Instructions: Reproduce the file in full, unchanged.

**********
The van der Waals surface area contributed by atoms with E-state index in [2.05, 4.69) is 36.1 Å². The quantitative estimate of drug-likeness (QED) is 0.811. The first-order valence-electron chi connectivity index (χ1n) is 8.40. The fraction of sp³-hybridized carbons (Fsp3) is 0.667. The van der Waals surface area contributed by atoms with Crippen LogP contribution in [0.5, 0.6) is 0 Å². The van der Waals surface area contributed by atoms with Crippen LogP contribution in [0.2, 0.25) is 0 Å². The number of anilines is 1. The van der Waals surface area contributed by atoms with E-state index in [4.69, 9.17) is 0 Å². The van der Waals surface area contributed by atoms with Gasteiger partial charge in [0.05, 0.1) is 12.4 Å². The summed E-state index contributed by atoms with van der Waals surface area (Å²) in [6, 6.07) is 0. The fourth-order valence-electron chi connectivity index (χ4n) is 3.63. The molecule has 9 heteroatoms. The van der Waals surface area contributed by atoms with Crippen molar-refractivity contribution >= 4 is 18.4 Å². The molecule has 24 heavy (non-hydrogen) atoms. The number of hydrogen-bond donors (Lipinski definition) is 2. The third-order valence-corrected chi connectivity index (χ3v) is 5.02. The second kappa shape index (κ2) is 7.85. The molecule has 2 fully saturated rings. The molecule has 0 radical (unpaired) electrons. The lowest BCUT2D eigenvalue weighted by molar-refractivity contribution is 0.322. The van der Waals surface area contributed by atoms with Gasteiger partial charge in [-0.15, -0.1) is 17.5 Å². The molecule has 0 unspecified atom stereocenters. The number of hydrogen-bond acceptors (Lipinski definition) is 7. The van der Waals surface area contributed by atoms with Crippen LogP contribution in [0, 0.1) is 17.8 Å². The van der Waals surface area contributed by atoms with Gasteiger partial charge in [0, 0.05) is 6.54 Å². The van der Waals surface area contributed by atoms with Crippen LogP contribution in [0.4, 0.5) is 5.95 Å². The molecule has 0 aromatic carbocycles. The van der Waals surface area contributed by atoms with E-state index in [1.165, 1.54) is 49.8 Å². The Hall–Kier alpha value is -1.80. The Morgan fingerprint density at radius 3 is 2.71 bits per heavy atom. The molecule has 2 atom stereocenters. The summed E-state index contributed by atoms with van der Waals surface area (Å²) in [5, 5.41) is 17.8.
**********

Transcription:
The van der Waals surface area contributed by atoms with E-state index in [2.05, 4.69) is 36.1 Å². The quantitative estimate of drug-likeness (QED) is 0.811. The first-order valence-electron chi connectivity index (χ1n) is 8.40. The fraction of sp³-hybridized carbons (Fsp3) is 0.667. The van der Waals surface area contributed by atoms with Crippen LogP contribution in [0.5, 0.6) is 0 Å². The van der Waals surface area contributed by atoms with Crippen LogP contribution in [0.2, 0.25) is 0 Å². The number of anilines is 1. The van der Waals surface area contributed by atoms with E-state index in [4.69, 9.17) is 0 Å². The van der Waals surface area contributed by atoms with Gasteiger partial charge in [0.05, 0.1) is 12.4 Å². The summed E-state index contributed by atoms with van der Waals surface area (Å²) in [6, 6.07) is 0. The fourth-order valence-electron chi connectivity index (χ4n) is 3.63. The molecule has 9 heteroatoms. The van der Waals surface area contributed by atoms with Crippen molar-refractivity contribution >= 4 is 18.4 Å². The molecule has 24 heavy (non-hydrogen) atoms. The number of hydrogen-bond donors (Lipinski definition) is 2. The third-order valence-corrected chi connectivity index (χ3v) is 5.02. The second kappa shape index (κ2) is 7.85. The molecule has 2 fully saturated rings. The molecule has 0 radical (unpaired) electrons. The lowest BCUT2D eigenvalue weighted by molar-refractivity contribution is 0.322. The van der Waals surface area contributed by atoms with Gasteiger partial charge in [-0.15, -0.1) is 17.5 Å². The molecule has 0 unspecified atom stereocenters. The number of hydrogen-bond acceptors (Lipinski definition) is 7. The van der Waals surface area contributed by atoms with Crippen LogP contribution in [0, 0.1) is 17.8 Å². The van der Waals surface area contributed by atoms with Gasteiger partial charge in [0, 0.05) is 6.54 Å². The van der Waals surface area contributed by atoms with Crippen LogP contribution in [0.4, 0.5) is 5.95 Å². The molecule has 0 aromatic carbocycles. The van der Waals surface area contributed by atoms with E-state index in [1.165, 1.54) is 49.8 Å². The Hall–Kier alpha value is -1.80. The Morgan fingerprint density at radius 3 is 2.71 bits per heavy atom. The molecule has 2 atom stereocenters. The summed E-state index contributed by atoms with van der Waals surface area (Å²) in [5, 5.41) is 17.8.